The two-year, $68 billion budget proposal Wisconsin Gov. Scott Walker unveiled Tuesday includes a request for $250,000 to study the health impacts of wind turbines.
Page 449 of the budget proposal includes a recommendation from the governor “directing the commission to conduct a study on wind energy system-related health issues.” The request states that a report should be submitted to the governor and legislature within a year after the budget goes into effect.
“The request for a Wind Energy Health Issues Study was included with the intent to provide the Public Service Commission with comprehensive information to consider as they receive requests for future wind energy projects,” said Laurel Patrick, Walker’s press secretary, in a statement to The Huffington Post.
Wind power in the state has been the subject of some public debate, drawing campaigns paid for by conservative groups with ties to fossil fuel interests on one side and by renewable energy advocates on the other.
Last October, health officials in Brown County declared that eight turbines located at the Shirley Wind Farm posed a health hazard to residents. The chairwoman of the local board of health cited “ear pain, ear pressure, headaches, nausea” and “sleep deprivation” as symptoms among nearby residents. Local reports suggest Brown is the first county in the country to reach such a conclusion.
The conservative Heartland Institute, which advocates for “free-market solutions,” has touted the Brown County decision, and used it as an opportunity to criticize the state for “imposing its wind power mandates.” Heartland has received funding in the past from fossil fuel interests. Walker has appeared as a guest speaker at the group’s events.
Previous studies have found no link between wind farms and increased health problems. The Wisconsin Wind Siting Council, an advisory group to the state’s public service commission, issued a report to the state legislature last fall that concluded that “some individuals residing in close proximity to wind turbines perceive audible noise and find it annoying,” but “it appears that this group is in the minority and that most individuals do not experience annoyance, stress, or perceived adverse health effects due to the operation of wind turbines.”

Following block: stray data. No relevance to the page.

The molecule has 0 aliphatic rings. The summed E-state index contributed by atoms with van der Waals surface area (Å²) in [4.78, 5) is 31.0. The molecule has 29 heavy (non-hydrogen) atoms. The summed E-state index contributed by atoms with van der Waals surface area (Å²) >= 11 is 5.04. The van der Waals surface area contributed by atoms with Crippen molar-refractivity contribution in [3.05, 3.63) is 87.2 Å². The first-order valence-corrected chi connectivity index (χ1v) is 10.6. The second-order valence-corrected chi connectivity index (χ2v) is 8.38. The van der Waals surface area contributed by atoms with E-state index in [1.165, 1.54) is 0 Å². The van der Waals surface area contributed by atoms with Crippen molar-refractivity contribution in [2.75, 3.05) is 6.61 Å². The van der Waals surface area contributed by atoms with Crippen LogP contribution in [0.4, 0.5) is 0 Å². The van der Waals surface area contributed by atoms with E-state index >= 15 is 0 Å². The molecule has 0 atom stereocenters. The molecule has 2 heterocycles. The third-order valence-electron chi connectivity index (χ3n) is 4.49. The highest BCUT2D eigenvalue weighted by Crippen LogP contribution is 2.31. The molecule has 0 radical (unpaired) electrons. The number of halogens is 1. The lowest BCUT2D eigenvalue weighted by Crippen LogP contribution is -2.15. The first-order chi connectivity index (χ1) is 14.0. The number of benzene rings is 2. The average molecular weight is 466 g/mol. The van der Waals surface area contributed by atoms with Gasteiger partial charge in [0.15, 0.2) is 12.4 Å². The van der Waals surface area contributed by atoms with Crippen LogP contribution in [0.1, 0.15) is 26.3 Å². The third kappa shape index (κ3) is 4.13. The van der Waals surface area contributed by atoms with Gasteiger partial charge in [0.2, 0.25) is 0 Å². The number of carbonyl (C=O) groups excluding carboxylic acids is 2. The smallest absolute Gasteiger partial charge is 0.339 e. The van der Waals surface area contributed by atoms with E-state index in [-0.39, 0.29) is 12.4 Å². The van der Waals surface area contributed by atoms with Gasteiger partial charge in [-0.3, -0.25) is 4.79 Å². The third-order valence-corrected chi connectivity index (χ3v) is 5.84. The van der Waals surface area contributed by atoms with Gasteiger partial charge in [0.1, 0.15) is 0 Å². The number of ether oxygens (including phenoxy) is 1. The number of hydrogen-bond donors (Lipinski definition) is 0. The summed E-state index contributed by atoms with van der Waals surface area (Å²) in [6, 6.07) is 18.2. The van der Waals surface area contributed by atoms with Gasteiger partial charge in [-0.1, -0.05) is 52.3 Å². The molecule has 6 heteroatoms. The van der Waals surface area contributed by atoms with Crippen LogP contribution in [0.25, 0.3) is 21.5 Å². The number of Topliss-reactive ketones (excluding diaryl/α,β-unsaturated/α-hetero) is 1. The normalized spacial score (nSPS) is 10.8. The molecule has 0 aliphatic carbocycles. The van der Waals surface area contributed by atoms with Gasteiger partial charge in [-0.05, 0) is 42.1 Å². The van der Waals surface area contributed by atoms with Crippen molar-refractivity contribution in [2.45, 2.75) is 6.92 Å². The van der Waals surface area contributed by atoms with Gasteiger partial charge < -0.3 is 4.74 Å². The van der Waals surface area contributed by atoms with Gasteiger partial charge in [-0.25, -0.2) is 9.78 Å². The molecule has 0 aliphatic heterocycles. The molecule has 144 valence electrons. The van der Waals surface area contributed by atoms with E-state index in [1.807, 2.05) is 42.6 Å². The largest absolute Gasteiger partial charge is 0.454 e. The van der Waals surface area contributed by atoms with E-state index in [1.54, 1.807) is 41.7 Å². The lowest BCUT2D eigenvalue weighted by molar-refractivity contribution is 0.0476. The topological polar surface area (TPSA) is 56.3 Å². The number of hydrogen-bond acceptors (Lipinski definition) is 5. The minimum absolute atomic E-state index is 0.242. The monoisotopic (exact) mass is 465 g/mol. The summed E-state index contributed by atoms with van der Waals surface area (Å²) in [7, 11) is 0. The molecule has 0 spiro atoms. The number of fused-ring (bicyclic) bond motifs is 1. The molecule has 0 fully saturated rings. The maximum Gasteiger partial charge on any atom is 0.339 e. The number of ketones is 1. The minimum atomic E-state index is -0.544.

Canada’s health department also undertook a large-scale study of the subject in 2012, and concluded last year that wind turbine noise could not be linked to sleep disorders, illnesses, dizziness, ringing in the ears, migraines or headaches, perceived stress, or quality of life concerns. The only thing Canadian health officials did find to be related to wind turbine noise: annoyance with features of turbines, such as noise, shadows cast by the blades, blinking lights, vibrations and visual impacts. They found that louder turbines had a greater impact in that regard. A panel of health experts in Massachusetts also released a study on wind turbine health impacts in 2012 that reached similar conclusions.
Those studies have not diminished the complaints of some residents who live near turbines, however, and that has prompted additional research in this field.
Some renewable energy advocates in the state said they welcome the additional research funded by the Walker budget, as long as it’s based on sound science.
“All peer-reviewed studies to date indicate using the wind is a safe way to generate electricity, far safer for human health than other forms of electricity production, such as coal,” Tyler Huebner, executive director of RENEW Wisconsin, told HuffPost. “If approved and funded, this study should be specifically designed so that the results would be acceptable to the appropriate peer-reviewed science or medical journal. That way, this study would meaningfully expand the body of knowledge on wind and health.”
Others were more skeptical of the governor’s motives. Chris Kunkle, the regional policy manager for the pro-wind group Wind on the Wires, said the study proposed in the budget is “just another example of Gov. Walker’s targeting of an industry that is incredibly successful in largely every other state in the Midwest.”